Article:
Young stars take on new rugby challenge

Cali Martinez, Nick Collett, Drew Coles, Christian Haldane, Nick Wright, Tim Stephens and Matt Gallagher (as well as Gino Paolella, missing from photo) are headed to Scotland. - Don Wright photo
Cali Martinez, Nick Collett, Drew Coles, Christian Haldane, Nick Wright, Tim Stephens and Matt Gallagher (as well as Gino Paolella, missing from photo) are headed to Scotland.
— image credit: Don Wright photo

With an eye towards one day competing at the Commonwealth Games, a handful of young Peninsula rugby players are heading to Scotland, to compete in a nine-a-side rugby league tournament.

Later this month, eight South Surrey players will suit up for Canada’s U19 nine-a-side rugby league team, which will compete June 27-28 at 2014 Rugby League Commonwealth Championships.

The eight-country tournament – which in addition to traditional rugby powerhouses like England, Wales, South Africa, Australia and Scotland also includes Jamaica and Papua New Guinea – will act as a pre-amble of sorts to the Commonwealth Games, which being in late July.

Of the 15 players on the Canadian roster, 13 are from B.C. and eight have Peninsula ties. Earl Marriott Secondary’s Cali Martinez and Nick Wright, Semiahmoo’s Matt Gallagher, Elgin Park’s Christian Haldane and Southridge’s Drew Coles, Tim Stephens and Nick Collett are all on the squad, as is Gino Paolella, a Langley resident who plays club rugby for the Bayside Sharks.

Head coach and chief organizers of the team is South Surrey’s Andy Blackburn, while Mike Jamieson – a teacher and rugby coach at Elgin Park – and Don Wright will serve as the assistant coach and manager, respectively.

The tournament aims to help boost the sport’s profile in advance of the 2018 Commonwealth Games, which are set to be hosted by Gold Coast, Australia; Australian organizers want rugby league added to the roster of official sports four years from now.

“We’re the early part of the Commonwealth Games, basically. The whole purpose of this trip, in the bigger picture, is to get rugby league played four years from now,” said Blackburn. “The same way that rugby sevens got accepted into the 2016 Summer Olympics in Rio, we’re trying to follow suit with rugby-league nines.”

Rugby league differs from rugby-union play in that there are no scrums or line outs, and is similar to football in that each team has six attempts to move down the field and score. After the sixth attempt, the team with possession is forced to kick the ball away.

And while this incarnation of the sport has only been played in Canada for about five years – and just three in B.C. – Blackburn thinks it’s something that will catch on among the province’s top athletes.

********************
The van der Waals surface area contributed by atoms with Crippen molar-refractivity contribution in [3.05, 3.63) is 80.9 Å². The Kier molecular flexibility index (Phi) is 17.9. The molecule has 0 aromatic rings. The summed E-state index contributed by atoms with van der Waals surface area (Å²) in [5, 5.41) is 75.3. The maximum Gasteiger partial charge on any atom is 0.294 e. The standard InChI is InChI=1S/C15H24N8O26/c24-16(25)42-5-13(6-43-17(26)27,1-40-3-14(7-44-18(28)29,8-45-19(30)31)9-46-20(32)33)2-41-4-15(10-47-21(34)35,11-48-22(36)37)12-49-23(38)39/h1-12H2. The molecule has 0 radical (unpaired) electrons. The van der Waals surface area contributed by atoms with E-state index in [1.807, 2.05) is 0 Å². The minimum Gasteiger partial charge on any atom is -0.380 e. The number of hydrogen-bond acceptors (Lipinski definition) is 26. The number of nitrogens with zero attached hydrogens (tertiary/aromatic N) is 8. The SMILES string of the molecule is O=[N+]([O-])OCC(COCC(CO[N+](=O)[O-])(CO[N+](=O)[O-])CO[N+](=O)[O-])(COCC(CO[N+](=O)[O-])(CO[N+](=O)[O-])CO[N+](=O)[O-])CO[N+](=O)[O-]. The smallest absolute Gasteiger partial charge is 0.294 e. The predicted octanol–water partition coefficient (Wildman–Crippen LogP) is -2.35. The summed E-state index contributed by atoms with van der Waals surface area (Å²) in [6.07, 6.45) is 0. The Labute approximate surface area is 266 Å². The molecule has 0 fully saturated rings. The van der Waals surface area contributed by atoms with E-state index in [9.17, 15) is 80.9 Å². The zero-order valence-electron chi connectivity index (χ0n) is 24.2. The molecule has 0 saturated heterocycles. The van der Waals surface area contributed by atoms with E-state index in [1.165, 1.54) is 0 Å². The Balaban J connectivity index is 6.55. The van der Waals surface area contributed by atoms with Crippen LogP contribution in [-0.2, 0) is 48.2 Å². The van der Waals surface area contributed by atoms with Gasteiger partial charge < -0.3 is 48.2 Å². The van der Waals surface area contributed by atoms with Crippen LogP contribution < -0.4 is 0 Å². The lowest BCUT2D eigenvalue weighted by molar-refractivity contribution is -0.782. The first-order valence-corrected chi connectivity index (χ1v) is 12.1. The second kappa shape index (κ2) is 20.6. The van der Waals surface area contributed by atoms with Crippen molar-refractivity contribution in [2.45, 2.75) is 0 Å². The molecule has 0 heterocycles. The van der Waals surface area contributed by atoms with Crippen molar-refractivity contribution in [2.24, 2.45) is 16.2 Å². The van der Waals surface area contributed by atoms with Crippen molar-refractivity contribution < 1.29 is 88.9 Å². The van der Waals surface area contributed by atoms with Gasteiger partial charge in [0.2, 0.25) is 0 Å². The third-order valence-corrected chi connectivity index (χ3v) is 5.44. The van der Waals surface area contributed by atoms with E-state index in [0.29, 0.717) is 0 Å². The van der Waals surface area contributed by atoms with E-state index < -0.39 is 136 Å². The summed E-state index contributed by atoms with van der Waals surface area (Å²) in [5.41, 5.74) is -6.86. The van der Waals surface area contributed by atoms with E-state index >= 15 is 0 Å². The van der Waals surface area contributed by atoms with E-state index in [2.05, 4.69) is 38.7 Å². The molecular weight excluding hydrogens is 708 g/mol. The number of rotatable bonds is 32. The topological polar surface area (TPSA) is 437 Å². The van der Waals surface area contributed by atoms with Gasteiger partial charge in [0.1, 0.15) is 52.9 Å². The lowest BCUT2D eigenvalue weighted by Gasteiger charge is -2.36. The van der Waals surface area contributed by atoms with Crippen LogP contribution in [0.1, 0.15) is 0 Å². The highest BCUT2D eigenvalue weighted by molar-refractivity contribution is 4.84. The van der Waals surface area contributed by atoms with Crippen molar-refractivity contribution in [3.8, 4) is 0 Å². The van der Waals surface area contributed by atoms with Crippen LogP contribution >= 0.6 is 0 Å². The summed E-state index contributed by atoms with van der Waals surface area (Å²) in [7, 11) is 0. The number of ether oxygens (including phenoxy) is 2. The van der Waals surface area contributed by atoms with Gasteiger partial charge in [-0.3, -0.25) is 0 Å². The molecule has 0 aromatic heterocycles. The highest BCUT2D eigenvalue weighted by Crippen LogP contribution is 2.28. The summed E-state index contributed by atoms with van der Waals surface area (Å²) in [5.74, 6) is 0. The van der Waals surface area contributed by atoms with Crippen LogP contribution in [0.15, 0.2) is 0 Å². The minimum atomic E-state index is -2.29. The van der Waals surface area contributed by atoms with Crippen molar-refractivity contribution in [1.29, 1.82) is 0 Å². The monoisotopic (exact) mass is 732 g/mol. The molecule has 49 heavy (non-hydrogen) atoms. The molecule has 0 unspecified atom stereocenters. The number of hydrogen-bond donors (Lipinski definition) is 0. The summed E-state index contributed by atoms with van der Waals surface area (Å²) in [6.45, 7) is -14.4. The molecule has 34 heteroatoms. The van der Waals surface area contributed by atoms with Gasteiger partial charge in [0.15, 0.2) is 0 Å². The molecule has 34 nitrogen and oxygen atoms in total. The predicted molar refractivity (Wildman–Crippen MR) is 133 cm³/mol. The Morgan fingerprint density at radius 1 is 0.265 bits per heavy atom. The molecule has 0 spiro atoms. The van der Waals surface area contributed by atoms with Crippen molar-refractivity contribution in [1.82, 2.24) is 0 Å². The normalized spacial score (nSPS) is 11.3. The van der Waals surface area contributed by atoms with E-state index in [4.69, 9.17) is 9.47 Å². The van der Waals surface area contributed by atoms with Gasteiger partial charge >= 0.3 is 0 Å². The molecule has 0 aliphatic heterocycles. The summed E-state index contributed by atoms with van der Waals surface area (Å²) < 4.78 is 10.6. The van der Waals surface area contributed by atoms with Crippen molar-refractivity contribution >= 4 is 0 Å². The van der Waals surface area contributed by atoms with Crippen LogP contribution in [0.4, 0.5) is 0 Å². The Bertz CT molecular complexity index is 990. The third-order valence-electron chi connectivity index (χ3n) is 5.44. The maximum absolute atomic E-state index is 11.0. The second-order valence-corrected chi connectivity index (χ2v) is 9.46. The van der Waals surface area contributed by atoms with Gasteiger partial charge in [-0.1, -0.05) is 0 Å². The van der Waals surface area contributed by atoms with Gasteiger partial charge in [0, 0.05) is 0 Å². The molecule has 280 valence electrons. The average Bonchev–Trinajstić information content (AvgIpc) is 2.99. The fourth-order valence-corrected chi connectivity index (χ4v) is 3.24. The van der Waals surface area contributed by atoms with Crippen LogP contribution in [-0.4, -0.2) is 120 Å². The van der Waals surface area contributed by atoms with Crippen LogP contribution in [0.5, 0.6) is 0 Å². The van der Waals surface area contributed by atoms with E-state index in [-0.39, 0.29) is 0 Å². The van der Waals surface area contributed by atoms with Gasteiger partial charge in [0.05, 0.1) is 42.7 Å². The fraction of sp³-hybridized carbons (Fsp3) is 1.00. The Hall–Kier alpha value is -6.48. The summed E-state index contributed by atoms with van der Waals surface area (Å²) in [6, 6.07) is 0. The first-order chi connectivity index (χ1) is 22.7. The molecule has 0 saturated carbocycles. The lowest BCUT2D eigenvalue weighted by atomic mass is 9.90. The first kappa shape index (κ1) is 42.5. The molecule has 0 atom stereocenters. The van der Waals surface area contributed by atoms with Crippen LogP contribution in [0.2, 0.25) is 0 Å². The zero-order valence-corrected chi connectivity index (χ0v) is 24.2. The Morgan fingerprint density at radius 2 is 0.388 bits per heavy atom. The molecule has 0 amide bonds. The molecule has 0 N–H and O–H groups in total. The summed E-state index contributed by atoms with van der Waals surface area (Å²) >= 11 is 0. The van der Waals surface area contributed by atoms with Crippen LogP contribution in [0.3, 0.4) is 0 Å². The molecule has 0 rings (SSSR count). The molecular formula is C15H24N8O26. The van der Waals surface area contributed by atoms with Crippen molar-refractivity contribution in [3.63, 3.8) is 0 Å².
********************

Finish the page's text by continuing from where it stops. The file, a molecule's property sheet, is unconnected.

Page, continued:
“Canadians are made for rugby league. It’s an easier-to-understand version of rugby, with elements of CFL and NFL football in it,” he said. “Rugby union… can be daunting if you’ve never played before. Rugby league is more speed and toughness oriented. I think it would appeal to a lot of this country’s top-tier athletes who are maybe playing hockey or football.

“It really is an enjoyable sport to play because they get to run the ball as much as they want, they can make as many tackles as they want, whereas in rugby union, those opportunities may not exist depending on what position you play.”

Though the players he’s taking with him to Scotland are all accomplished on high school, provincial, even national, rugby pitches, Blackburn does expect some growing pains at the tournament, especially considering the competition will be fierce. It’s why ‘coachability’ was high on Blackburn’s list when he was selecting players for the team.

“The guys we picked were selected based on two things. One, they’re pedigree in rugby union – all these guys have represented their province at some stage, so they have rugby skills,” he said.

“Being coachable is important too, because we obviously have a pretty short time to teach them a new game, and we’re going up against England in our first game – these guys are getting thrown into the proverbial deep end.”

Canada will also be among the youngest teams taking part. Even though it’s a U19 event, Blackburn specifically chose players who were under-18, so they’d all be eligible to play next year, if a similar tournament is held.

Also, if rugby league is added to the Commonwealth Games for 2018, it will be a U23 tournament – which means the current players would all be eligible.

“Our goal here is to look ahead. What we achieve this year, hopefully we can build on in the year’s to come,” Blackburn said.

“The success story with this is literally just the ability to put a team together, and get one a plane and go to a Commonwealth tournament like this, with guys who’ve never played the sport before. But the second level of success will be determined by how much we improve.

“It’s going to be a hell of an experience, but a big, daunting task.”

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